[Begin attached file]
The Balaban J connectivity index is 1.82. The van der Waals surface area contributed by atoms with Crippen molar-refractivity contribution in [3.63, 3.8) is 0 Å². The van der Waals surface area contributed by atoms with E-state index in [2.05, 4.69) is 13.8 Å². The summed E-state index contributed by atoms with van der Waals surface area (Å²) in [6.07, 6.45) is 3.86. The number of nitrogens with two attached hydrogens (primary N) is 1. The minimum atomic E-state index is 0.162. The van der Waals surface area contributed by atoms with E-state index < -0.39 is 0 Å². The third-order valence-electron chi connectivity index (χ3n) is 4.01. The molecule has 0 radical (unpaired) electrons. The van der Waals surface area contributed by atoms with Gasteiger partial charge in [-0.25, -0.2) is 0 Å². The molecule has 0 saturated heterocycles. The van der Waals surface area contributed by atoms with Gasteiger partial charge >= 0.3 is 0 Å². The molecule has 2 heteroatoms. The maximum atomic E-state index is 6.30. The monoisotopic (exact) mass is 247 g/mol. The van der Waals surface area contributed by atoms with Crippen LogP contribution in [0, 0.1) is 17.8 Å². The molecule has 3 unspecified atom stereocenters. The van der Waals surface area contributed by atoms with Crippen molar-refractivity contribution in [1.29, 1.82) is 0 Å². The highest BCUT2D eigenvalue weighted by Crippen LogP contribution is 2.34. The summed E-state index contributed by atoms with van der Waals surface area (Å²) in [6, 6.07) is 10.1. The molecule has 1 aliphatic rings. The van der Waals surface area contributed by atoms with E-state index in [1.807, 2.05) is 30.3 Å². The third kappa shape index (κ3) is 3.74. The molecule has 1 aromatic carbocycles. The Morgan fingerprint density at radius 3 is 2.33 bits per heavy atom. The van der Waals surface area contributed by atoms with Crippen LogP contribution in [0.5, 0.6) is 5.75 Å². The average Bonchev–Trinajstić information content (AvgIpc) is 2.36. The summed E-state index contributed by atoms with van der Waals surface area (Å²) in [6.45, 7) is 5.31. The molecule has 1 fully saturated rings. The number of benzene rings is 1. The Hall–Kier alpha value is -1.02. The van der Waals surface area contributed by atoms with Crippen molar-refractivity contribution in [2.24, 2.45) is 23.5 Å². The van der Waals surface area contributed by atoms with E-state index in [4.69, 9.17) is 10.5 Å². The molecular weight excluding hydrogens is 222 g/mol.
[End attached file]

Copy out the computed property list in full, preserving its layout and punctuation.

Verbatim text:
The Balaban J connectivity index is 1.82. The van der Waals surface area contributed by atoms with Crippen molar-refractivity contribution in [3.63, 3.8) is 0 Å². The van der Waals surface area contributed by atoms with E-state index in [2.05, 4.69) is 13.8 Å². The summed E-state index contributed by atoms with van der Waals surface area (Å²) in [6.07, 6.45) is 3.86. The number of nitrogens with two attached hydrogens (primary N) is 1. The minimum atomic E-state index is 0.162. The van der Waals surface area contributed by atoms with E-state index < -0.39 is 0 Å². The third-order valence-electron chi connectivity index (χ3n) is 4.01. The molecule has 0 radical (unpaired) electrons. The van der Waals surface area contributed by atoms with Gasteiger partial charge in [-0.25, -0.2) is 0 Å². The molecule has 0 saturated heterocycles. The van der Waals surface area contributed by atoms with Gasteiger partial charge >= 0.3 is 0 Å². The molecule has 2 heteroatoms. The maximum atomic E-state index is 6.30. The monoisotopic (exact) mass is 247 g/mol. The van der Waals surface area contributed by atoms with Crippen LogP contribution in [0, 0.1) is 17.8 Å². The molecule has 3 unspecified atom stereocenters. The van der Waals surface area contributed by atoms with Crippen molar-refractivity contribution in [1.29, 1.82) is 0 Å². The highest BCUT2D eigenvalue weighted by Crippen LogP contribution is 2.34. The summed E-state index contributed by atoms with van der Waals surface area (Å²) in [6, 6.07) is 10.1. The molecule has 1 aliphatic rings. The van der Waals surface area contributed by atoms with E-state index in [1.807, 2.05) is 30.3 Å². The third kappa shape index (κ3) is 3.74. The molecule has 1 aromatic carbocycles. The Morgan fingerprint density at radius 3 is 2.33 bits per heavy atom. The van der Waals surface area contributed by atoms with Crippen LogP contribution in [0.5, 0.6) is 5.75 Å². The average Bonchev–Trinajstić information content (AvgIpc) is 2.36. The summed E-state index contributed by atoms with van der Waals surface area (Å²) in [6.45, 7) is 5.31. The molecule has 1 fully saturated rings. The number of benzene rings is 1. The Hall–Kier alpha value is -1.02. The van der Waals surface area contributed by atoms with Crippen molar-refractivity contribution in [2.24, 2.45) is 23.5 Å². The van der Waals surface area contributed by atoms with E-state index in [4.69, 9.17) is 10.5 Å². The molecular weight excluding hydrogens is 222 g/mol.